In 2015, Polosa looked at published papers on the subject and found “there certainly is no evidence to date to suggest that there are any clinically significant adverse lung effects, at least acutely. Smokers with pre-existing asthma and COPD may benefit from regular EC [electronic cigarette] use.” [link]
In “Electronic cigarette use and harm reversal: emerging evidence in the lung” [link], he concluded that the evidence suggested switching to vaping “can reverse harm from tobacco smoking” and this should be born in mind by politicians creating legislation for the nascent industry.
Anecdotal evidence from the Planet of the Vapes forum supported this finding. Forum member Mutley1 told us how he used to be a 40-a-day rollie smoker before switching in 2013. “When I gave up and visited a specialist about my breathing it turned out I have mild COPD and my lungs were only working at 70%. I struggled doing simple things like walking my dog or playing with the grand kids. Now I’m as fit as I’m ever likely to be and don’t get out breath. I’m enjoying life!” [link]
The American Journal of Preventive Medicine published “Use of Electronic Cigarettes Among U.S. Adults With Medical Comorbidities” in 2017 [link]. Lead author Gina R. Kruse MD found also recognised the potential of vaping to help reduce the damage from smoking.
She said: “Smokers with asthma, COPD, or cardiovascular disease probably use e-cigarettes for the same reasons as other adults: to quit cigarettes, reduce cigarette consumption, or reduce the harms from smoking.”
“E-cigarette use by current and former smokers with medical comorbidities is substantial, especially among individuals with chronic lung or cardiovascular disease. Clinicians should routinely ask these patients about e-cigarette use, assessing potential risks and benefits in terms of reducing or quitting combustible cigarette use. Clinicians should also actively consider all pathways to help their patients quit combustible cigarettes and recommend evidence-based treatments.”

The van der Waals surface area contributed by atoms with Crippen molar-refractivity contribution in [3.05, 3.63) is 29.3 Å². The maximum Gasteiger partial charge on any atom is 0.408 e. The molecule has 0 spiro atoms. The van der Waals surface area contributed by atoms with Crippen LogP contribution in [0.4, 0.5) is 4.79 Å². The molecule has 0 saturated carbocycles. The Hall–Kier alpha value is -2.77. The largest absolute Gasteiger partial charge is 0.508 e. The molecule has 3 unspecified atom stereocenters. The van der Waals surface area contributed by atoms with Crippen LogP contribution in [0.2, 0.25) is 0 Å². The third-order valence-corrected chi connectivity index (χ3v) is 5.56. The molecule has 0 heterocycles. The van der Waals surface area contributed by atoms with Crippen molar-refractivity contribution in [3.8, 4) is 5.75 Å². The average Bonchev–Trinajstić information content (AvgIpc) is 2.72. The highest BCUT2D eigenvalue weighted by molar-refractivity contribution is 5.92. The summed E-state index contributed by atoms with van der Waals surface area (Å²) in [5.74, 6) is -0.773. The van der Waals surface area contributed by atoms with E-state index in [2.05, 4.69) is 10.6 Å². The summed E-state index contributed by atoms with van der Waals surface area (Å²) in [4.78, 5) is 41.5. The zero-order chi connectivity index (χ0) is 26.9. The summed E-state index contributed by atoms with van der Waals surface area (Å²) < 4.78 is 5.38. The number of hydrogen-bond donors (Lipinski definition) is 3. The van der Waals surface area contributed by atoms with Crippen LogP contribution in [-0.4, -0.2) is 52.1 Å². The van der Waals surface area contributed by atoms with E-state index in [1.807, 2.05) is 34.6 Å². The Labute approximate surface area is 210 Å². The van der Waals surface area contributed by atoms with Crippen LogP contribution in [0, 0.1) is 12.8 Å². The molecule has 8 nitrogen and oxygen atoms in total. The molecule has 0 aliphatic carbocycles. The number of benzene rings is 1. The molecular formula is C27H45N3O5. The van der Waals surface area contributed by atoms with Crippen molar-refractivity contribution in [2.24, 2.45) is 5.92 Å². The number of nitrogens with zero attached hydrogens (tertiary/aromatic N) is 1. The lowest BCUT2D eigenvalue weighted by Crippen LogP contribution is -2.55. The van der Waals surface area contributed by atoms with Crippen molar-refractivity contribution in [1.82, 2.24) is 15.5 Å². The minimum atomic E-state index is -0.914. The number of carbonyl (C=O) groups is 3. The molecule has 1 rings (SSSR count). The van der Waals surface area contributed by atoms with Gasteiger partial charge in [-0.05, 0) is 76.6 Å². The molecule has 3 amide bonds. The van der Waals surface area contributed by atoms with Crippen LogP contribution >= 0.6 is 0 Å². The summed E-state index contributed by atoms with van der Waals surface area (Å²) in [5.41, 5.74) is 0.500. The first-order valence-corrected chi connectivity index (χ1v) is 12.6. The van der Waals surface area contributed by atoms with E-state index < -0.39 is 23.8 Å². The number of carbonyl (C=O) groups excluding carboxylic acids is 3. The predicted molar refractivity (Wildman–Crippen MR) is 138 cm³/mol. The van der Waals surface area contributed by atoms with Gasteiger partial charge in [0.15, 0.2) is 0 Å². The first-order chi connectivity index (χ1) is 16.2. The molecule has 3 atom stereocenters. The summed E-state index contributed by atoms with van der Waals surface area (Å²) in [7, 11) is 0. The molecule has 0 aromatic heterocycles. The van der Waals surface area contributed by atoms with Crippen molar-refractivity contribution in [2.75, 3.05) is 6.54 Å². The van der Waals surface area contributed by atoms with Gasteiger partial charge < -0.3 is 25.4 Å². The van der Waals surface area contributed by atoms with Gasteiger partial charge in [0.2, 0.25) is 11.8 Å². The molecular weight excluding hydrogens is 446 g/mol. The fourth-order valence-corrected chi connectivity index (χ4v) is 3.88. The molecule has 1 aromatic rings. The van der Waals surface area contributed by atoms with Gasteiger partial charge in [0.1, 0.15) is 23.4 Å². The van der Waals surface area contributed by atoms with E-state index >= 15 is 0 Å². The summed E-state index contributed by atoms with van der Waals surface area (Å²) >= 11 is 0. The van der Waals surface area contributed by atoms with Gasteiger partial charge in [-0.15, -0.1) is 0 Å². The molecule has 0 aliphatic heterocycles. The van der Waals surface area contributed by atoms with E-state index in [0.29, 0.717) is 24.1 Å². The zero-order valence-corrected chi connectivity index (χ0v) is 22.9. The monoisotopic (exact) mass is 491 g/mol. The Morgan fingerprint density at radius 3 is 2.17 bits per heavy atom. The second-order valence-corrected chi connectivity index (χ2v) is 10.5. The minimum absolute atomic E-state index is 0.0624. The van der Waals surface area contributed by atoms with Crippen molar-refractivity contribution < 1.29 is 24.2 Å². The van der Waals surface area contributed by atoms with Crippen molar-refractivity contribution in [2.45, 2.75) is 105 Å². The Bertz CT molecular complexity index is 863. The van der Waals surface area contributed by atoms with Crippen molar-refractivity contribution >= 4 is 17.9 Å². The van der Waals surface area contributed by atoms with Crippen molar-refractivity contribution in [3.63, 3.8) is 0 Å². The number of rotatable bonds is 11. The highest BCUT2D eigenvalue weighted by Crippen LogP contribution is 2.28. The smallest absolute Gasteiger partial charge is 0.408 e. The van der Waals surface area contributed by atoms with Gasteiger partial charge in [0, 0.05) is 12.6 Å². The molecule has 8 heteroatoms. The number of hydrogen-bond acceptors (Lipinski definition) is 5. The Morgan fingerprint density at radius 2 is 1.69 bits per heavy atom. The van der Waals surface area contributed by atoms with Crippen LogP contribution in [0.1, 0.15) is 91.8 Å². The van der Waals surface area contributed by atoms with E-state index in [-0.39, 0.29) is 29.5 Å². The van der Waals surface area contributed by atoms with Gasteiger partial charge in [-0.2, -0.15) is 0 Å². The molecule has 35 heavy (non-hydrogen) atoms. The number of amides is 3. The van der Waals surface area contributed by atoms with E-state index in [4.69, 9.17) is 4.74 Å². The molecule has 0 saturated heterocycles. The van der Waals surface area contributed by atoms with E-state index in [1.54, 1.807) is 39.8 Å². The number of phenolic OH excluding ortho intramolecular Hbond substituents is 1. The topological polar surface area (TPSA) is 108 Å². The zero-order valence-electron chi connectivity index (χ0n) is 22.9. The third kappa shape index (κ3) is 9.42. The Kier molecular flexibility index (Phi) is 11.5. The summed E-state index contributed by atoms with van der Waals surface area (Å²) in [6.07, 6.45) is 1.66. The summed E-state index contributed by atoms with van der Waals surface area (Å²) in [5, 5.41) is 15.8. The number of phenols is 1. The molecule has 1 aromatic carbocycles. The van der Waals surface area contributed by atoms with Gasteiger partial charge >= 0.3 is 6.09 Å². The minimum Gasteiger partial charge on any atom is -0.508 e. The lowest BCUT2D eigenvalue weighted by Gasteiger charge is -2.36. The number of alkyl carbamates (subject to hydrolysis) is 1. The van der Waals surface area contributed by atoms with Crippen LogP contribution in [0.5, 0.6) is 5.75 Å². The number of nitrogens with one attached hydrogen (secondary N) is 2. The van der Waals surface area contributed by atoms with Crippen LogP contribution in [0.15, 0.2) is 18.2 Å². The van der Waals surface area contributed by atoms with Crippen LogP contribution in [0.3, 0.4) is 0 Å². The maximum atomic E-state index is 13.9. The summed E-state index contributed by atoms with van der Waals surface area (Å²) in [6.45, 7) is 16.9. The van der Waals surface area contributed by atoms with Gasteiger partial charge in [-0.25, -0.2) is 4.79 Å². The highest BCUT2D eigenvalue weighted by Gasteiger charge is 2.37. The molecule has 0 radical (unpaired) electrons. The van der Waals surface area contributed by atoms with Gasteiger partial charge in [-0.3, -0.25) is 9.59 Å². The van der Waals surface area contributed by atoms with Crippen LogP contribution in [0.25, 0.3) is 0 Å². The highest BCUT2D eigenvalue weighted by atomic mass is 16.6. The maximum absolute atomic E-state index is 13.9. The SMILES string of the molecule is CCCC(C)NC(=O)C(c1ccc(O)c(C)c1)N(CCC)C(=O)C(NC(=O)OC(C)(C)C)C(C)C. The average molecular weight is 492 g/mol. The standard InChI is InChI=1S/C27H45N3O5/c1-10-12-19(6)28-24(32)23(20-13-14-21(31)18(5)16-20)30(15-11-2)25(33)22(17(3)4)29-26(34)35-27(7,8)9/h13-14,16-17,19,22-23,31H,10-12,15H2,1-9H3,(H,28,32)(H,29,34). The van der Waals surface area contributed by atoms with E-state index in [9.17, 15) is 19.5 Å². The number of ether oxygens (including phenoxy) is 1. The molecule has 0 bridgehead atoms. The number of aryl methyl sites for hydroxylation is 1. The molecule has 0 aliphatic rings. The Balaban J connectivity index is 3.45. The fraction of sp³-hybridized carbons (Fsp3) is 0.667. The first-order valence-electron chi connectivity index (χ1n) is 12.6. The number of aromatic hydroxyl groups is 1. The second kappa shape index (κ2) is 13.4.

In his latest paper, Polosa worked with other Italian researchers and Jaymin Morjaria at the Department of Respiratory Medicine at the Royal Brompton and Harefield Hospital. They wrote: “We present findings from a 5-year prospective assessment of respiratory parameters in a cohort of COPD patients who substantially reduced conventional smoking or achieved abstinence by switching to ECs.”
“Those in the EC user group achieved a marked decline in cigarette smoking or abstinence. COPD EC users had a significant diminution in COPD exacerbations. Significant and constant improvements in lung function, CAT scores and 6MWD were reported in the EC user group over the 5-year observation period compared with the reference group.”
- “COPD smokers who switched to e-cigarettes: health outcomes at 5-year follow up” by Polosa, Morjaria, Prosperini, Busà, Pennisi, Malerba, Maglia, and Caponnetto – [link]